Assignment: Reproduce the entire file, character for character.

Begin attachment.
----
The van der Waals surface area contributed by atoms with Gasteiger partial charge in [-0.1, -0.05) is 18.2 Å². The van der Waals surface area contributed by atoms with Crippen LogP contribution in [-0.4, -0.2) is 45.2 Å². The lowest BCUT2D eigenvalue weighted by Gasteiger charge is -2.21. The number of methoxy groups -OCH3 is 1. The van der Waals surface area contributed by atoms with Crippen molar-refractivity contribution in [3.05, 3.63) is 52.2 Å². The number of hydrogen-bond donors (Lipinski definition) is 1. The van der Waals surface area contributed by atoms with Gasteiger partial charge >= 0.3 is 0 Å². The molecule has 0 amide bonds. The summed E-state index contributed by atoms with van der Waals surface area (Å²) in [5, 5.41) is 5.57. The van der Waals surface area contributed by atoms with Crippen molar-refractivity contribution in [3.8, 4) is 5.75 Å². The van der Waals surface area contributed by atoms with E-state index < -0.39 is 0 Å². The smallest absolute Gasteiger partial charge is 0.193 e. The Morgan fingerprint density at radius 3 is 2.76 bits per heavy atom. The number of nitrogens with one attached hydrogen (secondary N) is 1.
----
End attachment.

The van der Waals surface area contributed by atoms with Gasteiger partial charge in [-0.1, -0.05) is 18.2 Å². The van der Waals surface area contributed by atoms with Crippen LogP contribution in [-0.4, -0.2) is 45.2 Å². The lowest BCUT2D eigenvalue weighted by Gasteiger charge is -2.21. The number of methoxy groups -OCH3 is 1. The van der Waals surface area contributed by atoms with Crippen molar-refractivity contribution in [3.05, 3.63) is 52.2 Å². The number of hydrogen-bond donors (Lipinski definition) is 1. The van der Waals surface area contributed by atoms with Gasteiger partial charge >= 0.3 is 0 Å². The molecule has 0 amide bonds. The summed E-state index contributed by atoms with van der Waals surface area (Å²) in [5, 5.41) is 5.57. The van der Waals surface area contributed by atoms with Crippen molar-refractivity contribution in [3.8, 4) is 5.75 Å². The van der Waals surface area contributed by atoms with E-state index < -0.39 is 0 Å². The smallest absolute Gasteiger partial charge is 0.193 e. The Morgan fingerprint density at radius 3 is 2.76 bits per heavy atom. The number of nitrogens with one attached hydrogen (secondary N) is 1.